Gender refers to aspects of sex related to behaviour and identity, which go beyond biological differences . Although the participation of women in the labour market has increased, segregation can still be found between male and female professions or specialties. This segregation is mostly in favour of the professions or specialties which are typically male [16, 17]. Expectations based on these patterns influence individual career choices of men and women, which is also the case for individual medical students and their expectations [3, 9, 18, 19]. In several studies it was found that men, more often than women, choose the surgical specialties [3, 6, 9–14]. Van der Velden et. al.  found that in spite of the fact that women cover more than half of the Dutch medical student population; only 13% of all working surgery specialists are female. In other specialties 30% of all specialists are female, on average, with exceptions for gynaecology (40%) and paediatrics (53%), which are traditionally associated with the reproductive gender role of woman [10, 21].
From the gender perspective, we expect that male medical students are, more than female students, focused on specialties with technical and instrumental characteristics. Female students, more than men, will focus on specialties with opportunities for relational aspects.
The stage of life perspective
Next to gender, the stage of life is related to the choice of specialty . Changes and transitions between the stages of life, such as marriage (or living with a partner), or becoming a parent, have an impact on social roles, relationships and choices for the future . Expressed in years, medical students have a rather long period of study and preparation before they start a career as medical specialist. In the last years of their life as a student, some transitions in their stage of life might take place, such as having a partner or even a child. These experiences can influence the choice of a specialism, because ideas of a partner or responsibilities towards family life, can direct the specialty choice.
Furthermore, these students are confronted with conflicting roles. Being a student and partner can limit their preferences towards less challenging specialties . We expect medical students living together with a partner will make other, family-friendly, specialty choices.
Also, we expect junior students to choose more idealistic options, perhaps the most appealing specialties, as opposed to older students who may choose more realistic options that is specialties matching their other roles such as partners or parents.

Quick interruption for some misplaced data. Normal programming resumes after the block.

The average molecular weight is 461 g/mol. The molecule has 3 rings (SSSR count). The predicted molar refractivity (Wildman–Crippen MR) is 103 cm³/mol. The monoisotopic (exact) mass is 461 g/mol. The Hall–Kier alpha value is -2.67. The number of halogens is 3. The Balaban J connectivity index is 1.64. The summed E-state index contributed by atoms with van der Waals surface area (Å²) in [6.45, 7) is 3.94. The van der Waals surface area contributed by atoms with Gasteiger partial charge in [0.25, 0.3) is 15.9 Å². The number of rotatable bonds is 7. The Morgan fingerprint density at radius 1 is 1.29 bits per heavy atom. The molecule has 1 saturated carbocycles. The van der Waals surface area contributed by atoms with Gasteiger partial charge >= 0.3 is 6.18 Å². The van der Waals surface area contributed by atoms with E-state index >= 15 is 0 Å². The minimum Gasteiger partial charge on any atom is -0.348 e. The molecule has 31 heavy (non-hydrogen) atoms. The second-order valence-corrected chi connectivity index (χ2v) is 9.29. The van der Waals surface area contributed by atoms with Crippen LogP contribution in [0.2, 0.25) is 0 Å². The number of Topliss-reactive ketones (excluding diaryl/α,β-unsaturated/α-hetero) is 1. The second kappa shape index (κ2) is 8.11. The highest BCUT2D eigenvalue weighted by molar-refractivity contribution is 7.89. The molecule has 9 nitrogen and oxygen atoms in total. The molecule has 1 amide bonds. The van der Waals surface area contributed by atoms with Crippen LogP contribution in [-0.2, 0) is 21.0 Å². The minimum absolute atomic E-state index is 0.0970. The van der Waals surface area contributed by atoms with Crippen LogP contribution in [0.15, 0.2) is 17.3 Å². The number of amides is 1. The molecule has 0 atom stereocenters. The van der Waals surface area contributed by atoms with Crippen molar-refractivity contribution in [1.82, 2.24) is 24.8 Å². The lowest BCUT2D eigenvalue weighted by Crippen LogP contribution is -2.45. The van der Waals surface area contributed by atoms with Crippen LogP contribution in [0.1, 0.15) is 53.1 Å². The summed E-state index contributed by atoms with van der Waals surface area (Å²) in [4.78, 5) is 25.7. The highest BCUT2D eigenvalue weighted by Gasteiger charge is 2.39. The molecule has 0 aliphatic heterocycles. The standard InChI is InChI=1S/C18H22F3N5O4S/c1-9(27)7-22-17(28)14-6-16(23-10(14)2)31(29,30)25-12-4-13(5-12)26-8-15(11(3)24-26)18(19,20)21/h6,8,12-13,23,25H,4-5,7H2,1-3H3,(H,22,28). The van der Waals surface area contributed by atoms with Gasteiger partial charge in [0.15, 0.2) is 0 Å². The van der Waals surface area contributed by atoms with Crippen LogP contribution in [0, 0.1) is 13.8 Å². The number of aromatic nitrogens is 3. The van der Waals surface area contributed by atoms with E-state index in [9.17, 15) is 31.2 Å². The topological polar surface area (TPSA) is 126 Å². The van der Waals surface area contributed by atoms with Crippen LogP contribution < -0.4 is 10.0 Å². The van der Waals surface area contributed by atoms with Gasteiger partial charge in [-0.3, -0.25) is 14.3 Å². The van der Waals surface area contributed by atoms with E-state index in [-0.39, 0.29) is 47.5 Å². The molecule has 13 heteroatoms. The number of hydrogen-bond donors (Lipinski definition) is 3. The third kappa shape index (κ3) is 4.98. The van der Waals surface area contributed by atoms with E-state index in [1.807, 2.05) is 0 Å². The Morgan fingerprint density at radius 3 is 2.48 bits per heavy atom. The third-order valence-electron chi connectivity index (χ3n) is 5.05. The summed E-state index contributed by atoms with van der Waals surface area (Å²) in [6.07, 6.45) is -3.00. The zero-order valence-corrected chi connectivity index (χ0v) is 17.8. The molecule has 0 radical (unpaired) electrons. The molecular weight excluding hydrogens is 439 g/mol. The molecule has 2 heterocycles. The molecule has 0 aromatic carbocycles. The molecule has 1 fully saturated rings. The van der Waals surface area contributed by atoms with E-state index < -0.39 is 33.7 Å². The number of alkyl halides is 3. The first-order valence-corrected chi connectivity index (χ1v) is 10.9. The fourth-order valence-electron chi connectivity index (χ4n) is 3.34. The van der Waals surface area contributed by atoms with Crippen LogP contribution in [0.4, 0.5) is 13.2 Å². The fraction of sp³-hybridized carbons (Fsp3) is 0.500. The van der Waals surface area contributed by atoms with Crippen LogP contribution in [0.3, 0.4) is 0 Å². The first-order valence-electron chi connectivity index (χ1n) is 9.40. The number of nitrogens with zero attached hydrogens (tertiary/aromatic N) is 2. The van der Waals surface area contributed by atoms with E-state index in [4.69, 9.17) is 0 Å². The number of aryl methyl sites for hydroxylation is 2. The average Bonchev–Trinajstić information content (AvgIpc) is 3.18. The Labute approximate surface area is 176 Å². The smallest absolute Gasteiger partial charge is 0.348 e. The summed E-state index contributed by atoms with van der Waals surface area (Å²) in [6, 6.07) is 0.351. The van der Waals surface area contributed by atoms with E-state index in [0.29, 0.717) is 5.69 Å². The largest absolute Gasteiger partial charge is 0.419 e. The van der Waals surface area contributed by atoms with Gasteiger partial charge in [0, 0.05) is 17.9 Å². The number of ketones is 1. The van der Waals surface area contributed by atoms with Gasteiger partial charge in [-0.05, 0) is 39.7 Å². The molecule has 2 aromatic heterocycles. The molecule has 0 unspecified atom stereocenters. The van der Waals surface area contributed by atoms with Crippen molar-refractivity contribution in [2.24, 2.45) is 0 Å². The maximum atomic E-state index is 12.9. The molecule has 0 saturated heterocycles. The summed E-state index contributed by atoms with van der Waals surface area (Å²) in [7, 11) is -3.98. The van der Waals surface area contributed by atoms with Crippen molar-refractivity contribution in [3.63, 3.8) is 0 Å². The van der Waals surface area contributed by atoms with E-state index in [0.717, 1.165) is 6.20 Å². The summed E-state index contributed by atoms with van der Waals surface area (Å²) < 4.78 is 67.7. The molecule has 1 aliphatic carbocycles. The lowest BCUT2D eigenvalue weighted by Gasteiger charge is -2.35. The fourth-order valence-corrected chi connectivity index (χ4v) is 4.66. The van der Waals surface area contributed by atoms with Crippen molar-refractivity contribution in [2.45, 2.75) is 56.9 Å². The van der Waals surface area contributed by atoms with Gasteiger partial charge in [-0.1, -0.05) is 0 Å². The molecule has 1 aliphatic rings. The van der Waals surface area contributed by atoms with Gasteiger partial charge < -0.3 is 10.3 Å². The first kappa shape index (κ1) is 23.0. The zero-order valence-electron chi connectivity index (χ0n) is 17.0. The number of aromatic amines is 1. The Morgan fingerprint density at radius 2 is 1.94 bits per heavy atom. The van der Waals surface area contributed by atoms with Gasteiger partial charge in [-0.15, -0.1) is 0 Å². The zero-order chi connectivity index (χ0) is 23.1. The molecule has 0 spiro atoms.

Men and women do not only differ in their preference for a specialty, but also in the motives for their choice [3, 9, 13, 18, 25, 26]. Generally, male students are more motivated by salary, status and the opportunity to implement technical activities. Female candidates are motivated by humanist and altruistic reasons [19, 25, 27]. Theoretically, intrinsic motivation is based more on personal involvement with the content of the work and external is based more on involvement with techniques and innovation . Intrinsic motivation is related more to specialties in which patient-related activities make up a major component. This is mostly preferred by women. External motivation is related to specialties characterized by technical skills and physical exertion, which are more attractive for male students . We expect male students to be more externally motivated, focused on salary and status and, within the specialty, on applying technical skills. Whereas the motives of female students will be more intrinsically focused on specialties with options for intensive patient contacts.
Specific characteristics of several specialty choices seem to match with different types of motives. Intrinsic motives are related to personal and continuous care, such as relationships in GP practices. Specialties related to surgery seem to be more related to external motives, such as status and income and a high workload [1, 4, 29]. These relationships imply that motives could have a mediating role between gender and specialty choice.
It seems that the stage of life, and specific experiences, such as becoming involved in a permanent relationship, has an impact on motives, which consequently influences specialty choice . Therefore, it can be expected that the stage of life is not only directly related to specialty choice, but mediated by motives.
Summarizing: the conceptual model
The conceptual model will give an insight into the choice of specialty of medical students which assumes several influences related to gender and the stage of life. In the model specialty choice will be divided into: (1) the choice of medical specialties or general practice and (2) the preference within medical specialties, divided into surgery or non-surgery specialties.
The first choice in further training is between training for general practice or for a medical specialty. On average, male students choose, more often than women (63% against 57%), a medical specialty .